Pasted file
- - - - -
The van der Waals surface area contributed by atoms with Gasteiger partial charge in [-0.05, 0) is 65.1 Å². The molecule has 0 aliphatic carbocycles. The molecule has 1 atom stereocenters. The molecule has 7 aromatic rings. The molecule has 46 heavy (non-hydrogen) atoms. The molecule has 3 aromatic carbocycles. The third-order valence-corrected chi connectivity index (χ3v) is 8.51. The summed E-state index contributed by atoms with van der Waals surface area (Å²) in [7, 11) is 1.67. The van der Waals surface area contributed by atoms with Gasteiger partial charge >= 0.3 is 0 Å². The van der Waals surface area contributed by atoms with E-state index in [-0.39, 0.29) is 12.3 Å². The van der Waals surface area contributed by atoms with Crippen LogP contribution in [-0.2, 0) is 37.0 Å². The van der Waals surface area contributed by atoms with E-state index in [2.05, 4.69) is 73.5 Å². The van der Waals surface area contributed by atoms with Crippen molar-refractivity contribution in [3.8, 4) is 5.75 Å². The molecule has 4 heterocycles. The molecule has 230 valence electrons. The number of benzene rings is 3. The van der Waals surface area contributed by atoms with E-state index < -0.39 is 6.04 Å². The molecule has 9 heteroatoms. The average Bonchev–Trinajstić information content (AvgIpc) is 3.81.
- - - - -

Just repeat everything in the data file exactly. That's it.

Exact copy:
The van der Waals surface area contributed by atoms with Gasteiger partial charge in [-0.05, 0) is 65.1 Å². The molecule has 0 aliphatic carbocycles. The molecule has 1 atom stereocenters. The molecule has 7 aromatic rings. The molecule has 46 heavy (non-hydrogen) atoms. The molecule has 3 aromatic carbocycles. The third-order valence-corrected chi connectivity index (χ3v) is 8.51. The summed E-state index contributed by atoms with van der Waals surface area (Å²) in [7, 11) is 1.67. The van der Waals surface area contributed by atoms with Gasteiger partial charge >= 0.3 is 0 Å². The van der Waals surface area contributed by atoms with E-state index in [-0.39, 0.29) is 12.3 Å². The van der Waals surface area contributed by atoms with Crippen LogP contribution in [-0.2, 0) is 37.0 Å². The van der Waals surface area contributed by atoms with E-state index in [2.05, 4.69) is 73.5 Å². The van der Waals surface area contributed by atoms with Crippen molar-refractivity contribution in [3.8, 4) is 5.75 Å². The molecule has 4 heterocycles. The molecule has 230 valence electrons. The number of benzene rings is 3. The van der Waals surface area contributed by atoms with E-state index < -0.39 is 6.04 Å². The molecule has 9 heteroatoms. The average Bonchev–Trinajstić information content (AvgIpc) is 3.81.